“That Baptists are a ‘free church people’
finds expression in the wide variety of
worship practices in their churches….”
William R. Estep,
Why Baptists? A Study of Baptist Faith and Heritage
The word “worship” comes from an old English word “worthship.” Worship is declaring by word and deed that God is worthy of our absolute love, total devotion and complete obedience in every aspect of life (Revelation 5:12).
The Nature of Worship
We declare that God is worthy of our total dedication by the way we live daily (Romans 14:8). We demonstrate our love for God by our service to others through evangelism, missions, ministry and efforts to develop a more just and humane world.
Baptists emphasize these various aspects of worship. Baptists also believe that there are times for worship in which our total focus is on God and our relationship with God. Such times provide an opportunity to express adoration and praise for God, confess sin and seek forgiveness from God, offer thanksgiving to God and place our requests before God.
Thus Baptists have heralded the importance of private worship by individuals, of family worship in homes and of corporate worship by churches. Each of these ought to be characterized by freedom.
Worship by a Congregation
Baptists believe that congregational worship is an essential ingredient of church life (Hebrews 10:25). The New Testament does not provide specific instructions for corporate worship but does contain some examples of how the first Christians worshipped.
The Baptist denomination does not prescribe worship patterns for churches– or anything else, for that matter. Looking to the Bible for guidance, each congregation freely determines its own pattern. Worship by Baptist congregations differs among churches, but certain elements are almost always present. Freedom is a hallmark in each of these.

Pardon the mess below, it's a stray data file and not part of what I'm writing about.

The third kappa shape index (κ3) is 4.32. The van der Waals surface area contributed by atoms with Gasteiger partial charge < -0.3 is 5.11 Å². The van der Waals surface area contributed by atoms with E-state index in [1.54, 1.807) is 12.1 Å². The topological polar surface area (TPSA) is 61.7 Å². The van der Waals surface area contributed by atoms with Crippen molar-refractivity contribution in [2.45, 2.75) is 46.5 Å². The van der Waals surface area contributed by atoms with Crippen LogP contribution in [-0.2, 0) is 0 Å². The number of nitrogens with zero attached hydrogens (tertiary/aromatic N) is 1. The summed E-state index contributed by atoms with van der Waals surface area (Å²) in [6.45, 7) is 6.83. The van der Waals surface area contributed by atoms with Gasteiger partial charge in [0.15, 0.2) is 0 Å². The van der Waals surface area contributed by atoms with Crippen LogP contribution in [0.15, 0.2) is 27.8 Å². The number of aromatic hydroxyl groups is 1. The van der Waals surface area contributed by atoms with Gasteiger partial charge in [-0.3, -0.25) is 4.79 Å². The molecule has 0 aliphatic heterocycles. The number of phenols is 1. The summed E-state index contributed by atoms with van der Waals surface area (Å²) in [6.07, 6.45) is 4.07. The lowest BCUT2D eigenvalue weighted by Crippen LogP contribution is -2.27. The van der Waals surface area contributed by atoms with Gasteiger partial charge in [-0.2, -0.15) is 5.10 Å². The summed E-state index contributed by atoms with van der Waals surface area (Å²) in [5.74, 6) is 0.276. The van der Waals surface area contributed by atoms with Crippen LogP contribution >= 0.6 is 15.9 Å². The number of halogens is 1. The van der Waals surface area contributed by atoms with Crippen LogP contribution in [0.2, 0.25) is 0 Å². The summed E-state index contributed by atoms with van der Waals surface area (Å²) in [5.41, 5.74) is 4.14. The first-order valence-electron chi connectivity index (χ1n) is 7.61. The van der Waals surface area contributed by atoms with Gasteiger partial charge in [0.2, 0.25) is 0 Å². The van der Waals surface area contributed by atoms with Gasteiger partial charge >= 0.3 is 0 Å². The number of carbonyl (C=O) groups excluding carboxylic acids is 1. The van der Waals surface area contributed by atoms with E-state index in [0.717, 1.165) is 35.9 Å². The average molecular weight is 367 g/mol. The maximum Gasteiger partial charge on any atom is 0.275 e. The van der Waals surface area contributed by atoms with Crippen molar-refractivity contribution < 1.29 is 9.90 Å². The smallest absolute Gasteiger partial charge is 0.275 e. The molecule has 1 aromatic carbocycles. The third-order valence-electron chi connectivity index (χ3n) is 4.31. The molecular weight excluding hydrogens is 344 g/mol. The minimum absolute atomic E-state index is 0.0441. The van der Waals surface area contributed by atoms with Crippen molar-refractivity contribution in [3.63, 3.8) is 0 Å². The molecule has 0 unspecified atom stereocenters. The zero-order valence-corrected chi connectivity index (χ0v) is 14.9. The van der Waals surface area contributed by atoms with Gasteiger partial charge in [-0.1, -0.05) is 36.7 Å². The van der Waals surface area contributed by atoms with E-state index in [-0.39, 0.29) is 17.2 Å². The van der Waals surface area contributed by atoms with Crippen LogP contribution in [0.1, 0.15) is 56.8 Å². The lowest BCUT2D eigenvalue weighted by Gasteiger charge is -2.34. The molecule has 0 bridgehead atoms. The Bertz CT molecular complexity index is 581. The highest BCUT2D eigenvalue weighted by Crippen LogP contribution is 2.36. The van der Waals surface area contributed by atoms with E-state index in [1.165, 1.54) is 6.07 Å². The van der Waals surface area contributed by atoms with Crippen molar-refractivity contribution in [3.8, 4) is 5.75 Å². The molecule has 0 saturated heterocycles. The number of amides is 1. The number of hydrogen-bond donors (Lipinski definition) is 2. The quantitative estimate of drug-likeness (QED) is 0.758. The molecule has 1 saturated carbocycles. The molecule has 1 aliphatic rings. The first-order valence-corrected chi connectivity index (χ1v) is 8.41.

The day and the time for congregational worship varies among Baptists. However, most Baptists conduct worship services on Sunday (Acts 20:7; 1 Corinthians 16:2). The number of services and the time of day for them differ among churches.
The persons leading in worship also vary. In a rather typical service the pastor presides and preaches, a song leader directs the singing, and designated members of the congregation and/or church staff lead in public prayer, give testimonies and/or take up the offering. Persons leading in worship are free to dress in whatever way a congregation feels is appropriate.
The Bible is central in Baptist worship (2 Timothy 3:15-17). The Baptist denomination has no authority to direct how the Bible is to be used. Churches are free to choose the translations of the Bible to use, what texts to read and what place in the service the Bible is read. Reading the Bible by individuals and by the congregation responsively are both practiced.
Prayer is basic to all Baptist worship services, both private and public prayer (Mark 11:17; Philippians 4:6). There are no denominationally prescribed prayers. Any member of the congregation may lead in prayer. Often the pastor leads in a “pastoral prayer” that may be written in advance but is usually spoken spontaneously.
A sermon is a major part of a Baptist worship service (Acts 20:7-9; 2 Timothy 4:2). Concerning the sermon, the preacher is free to choose the topic, theme, type and text. The denomination dictates none of these. The style of preaching is also up to the preacher; some read a manuscript while most preach from notes or extemporaneously.
Music plays a significant role in Baptist worship services (Psalms 100:2; Ephesians 5:19). Again, freedom is evident. Although in practically all churches the congregation participates in singing, the type of music that is sung varies greatly. In addition to the congregation, singing by choirs, praise teams, soloists and vocal groups can be heard in Baptist worship. The musical instruments used in worship services also vary, including pianos and organs as well as various other instruments.